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New study sheds light on consumer attitudes towards wearable devices

"Study reveals incentives are key for alleviating consumer privacy concerns; consumers willing to give up personal data to save money."
"Study reveals incentives are key for alleviating consumer privacy concerns; consumers willing to give up personal data to save money."

The technology that exists today is the byproduct of constant innovation and development to perfect it. As its usage has grown exponential so has the need to use it in our daily lives. A new study conducted by Acquity Group, part of Accenture Interactive, published Thursday August 21st, 2014 the results about consumer concerns with wearable Internet of Things (IoT) connected technologies.

Privacy continues to be a concern for consumers using devices that transmit their data and having that into the wrong hands is always a legitimate worry. The study has that four out of every five consumers cite privacy worries for Wearable Tech Adoption, according to the 2014 IoT study.

“Our study demonstrates the importance of a value-added user experience. Brands that do not evolve strategies to mirror consumer expectations will fall short and miss major revenue opportunities moving forward. While incentives are part of the answer, companies must create an understanding among consumers that their devices and personal data are well-protected from security threats..,” according to the President of Acquity Group Jay Dettling.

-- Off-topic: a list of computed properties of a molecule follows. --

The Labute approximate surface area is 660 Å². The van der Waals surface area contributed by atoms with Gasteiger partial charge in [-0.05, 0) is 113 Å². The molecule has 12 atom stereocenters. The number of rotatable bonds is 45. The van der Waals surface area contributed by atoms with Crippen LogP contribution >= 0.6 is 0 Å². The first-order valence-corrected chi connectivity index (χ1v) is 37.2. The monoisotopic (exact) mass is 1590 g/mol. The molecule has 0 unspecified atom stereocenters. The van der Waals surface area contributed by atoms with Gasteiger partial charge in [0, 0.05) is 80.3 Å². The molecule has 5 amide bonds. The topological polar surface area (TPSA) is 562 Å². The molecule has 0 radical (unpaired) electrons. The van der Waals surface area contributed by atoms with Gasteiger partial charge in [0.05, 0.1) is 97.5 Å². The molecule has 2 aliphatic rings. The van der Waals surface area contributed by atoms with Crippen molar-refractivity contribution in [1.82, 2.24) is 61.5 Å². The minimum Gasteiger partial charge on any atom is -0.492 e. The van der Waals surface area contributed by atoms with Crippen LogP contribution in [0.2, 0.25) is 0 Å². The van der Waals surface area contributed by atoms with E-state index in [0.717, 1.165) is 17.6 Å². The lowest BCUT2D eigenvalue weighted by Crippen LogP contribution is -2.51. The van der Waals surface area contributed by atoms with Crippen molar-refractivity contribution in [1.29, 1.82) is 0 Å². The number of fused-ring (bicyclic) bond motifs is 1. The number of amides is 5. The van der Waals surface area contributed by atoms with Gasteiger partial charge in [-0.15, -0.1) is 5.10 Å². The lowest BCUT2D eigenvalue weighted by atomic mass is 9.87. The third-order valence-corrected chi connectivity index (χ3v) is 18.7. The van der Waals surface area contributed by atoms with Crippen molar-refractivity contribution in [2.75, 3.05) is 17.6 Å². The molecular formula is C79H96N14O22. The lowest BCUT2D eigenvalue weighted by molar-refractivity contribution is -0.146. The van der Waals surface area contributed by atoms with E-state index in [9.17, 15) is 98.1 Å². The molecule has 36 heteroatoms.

Now with the incentive of utilizing a coupon or discount bypasses the privacy premise this approach by companies or businesses will certainly give them plenty of room to develop their products.

On the other hand, if consumers are asked to share their personal data for free only nine percent would participate in doing so. As previously mentioned the trend does significantly increase once a perk is offered in exchange for this collaboration.

So consumers are most willing to share wearable data for what? Specifically 28 percent would do it for coupons and discounts based on their lifestyles. Another group from the consumers’ sampled-22 percent of them- would do it for information on better workouts to reach their goals.

Another 22 percent would do it for information on the best food to eat to reach their goals. Finally 19 percent would provide their own personal information for coupons for fitness gear.

The Acquity Group 2014 IoT study surveyed more than 2,000 consumers across the United States (U.S). The goal was to gain valuable insight into what their preferences are and barriers for consumers to adopt tech devices.

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